'Abbas came. The uncle of the Prophet, who was a usury collector and of the same class as the Quraysh aristocrats and multitheistic capitalists, frightened them saying, "This man is from the Ghifar. If you kill him, the Ghifar swords will take out their revenge against your caravans!"
They must decide between their religion and their world, deity or goods? A qiblah of love or caravan of money. Which?
They pulled back without hesitation. Abu Dharr, like a statue, polluted with blood and broken, in the center of a circle of a crowd which, frightened, look at their only captive, with difficulty, tries to arise. The diameter of the circle grows larger. He arises. He supports himself on his own two feet. The crowd becomes more dense; it is as if they seek refuge in each other. It is here that coercion fears faith. He is one visage and they are visageless, personality-less, all alone and all without identity, an abundance of herds and confronting them, a human being, a person; a person who faith gave meaning, substance, ideals, orientatation, attack and a wonderful, miracle-like, defeatless power which martyrdom grants to a believer.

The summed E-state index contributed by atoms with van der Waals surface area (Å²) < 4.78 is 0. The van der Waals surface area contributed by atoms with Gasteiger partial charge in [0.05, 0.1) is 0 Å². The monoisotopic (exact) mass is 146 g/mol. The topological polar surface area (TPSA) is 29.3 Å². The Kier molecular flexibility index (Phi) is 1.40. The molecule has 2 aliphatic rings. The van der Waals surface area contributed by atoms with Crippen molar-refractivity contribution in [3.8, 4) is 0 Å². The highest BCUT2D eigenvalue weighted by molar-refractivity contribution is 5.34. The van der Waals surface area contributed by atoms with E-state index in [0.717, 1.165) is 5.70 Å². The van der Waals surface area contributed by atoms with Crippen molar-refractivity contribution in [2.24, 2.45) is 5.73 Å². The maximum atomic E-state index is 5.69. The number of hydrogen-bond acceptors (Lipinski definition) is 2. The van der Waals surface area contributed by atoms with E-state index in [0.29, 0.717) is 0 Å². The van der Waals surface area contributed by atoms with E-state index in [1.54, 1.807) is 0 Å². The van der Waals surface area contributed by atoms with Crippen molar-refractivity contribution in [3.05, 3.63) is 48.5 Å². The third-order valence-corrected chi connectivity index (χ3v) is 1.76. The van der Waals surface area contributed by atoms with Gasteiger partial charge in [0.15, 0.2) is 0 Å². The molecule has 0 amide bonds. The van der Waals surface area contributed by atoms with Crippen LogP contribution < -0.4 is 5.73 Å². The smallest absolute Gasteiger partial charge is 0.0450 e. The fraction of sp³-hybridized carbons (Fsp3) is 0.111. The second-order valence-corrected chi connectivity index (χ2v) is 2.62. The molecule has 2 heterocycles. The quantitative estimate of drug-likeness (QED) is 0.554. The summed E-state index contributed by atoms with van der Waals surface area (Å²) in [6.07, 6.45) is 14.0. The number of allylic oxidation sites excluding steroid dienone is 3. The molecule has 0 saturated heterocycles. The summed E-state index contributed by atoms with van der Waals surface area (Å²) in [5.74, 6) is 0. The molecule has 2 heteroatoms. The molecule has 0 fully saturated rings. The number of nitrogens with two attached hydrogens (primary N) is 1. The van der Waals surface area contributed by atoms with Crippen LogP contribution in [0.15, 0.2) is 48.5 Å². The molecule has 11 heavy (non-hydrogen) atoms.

He took off. He pulled himself to the Zamzam well. He washed his injuries. He cleansed away his b'lood. On the morrow he returned to the scene and once again he went to the edge of death. 'Abbas came and introduced him, "He is from the Ghifar tribe ..." and again on the morrow. Until the Prophet, not this time to preserve the life of Abu Dharr, but with a command, moved this restless rebel from the city of suffocation and danger and assigned him the task of inviting the Ghifar tribe [to Islam]. Abu Dharr brought his family and, little by little, all of his tribe to Islam. He was with the Ghifar when the Muslims passed through the difficulties of the srruggle in Makkah, when they undertook the migration and, when in Madinah, they moved from the stage of individualization to the stage of founding a social system and, as a consequence, wars began.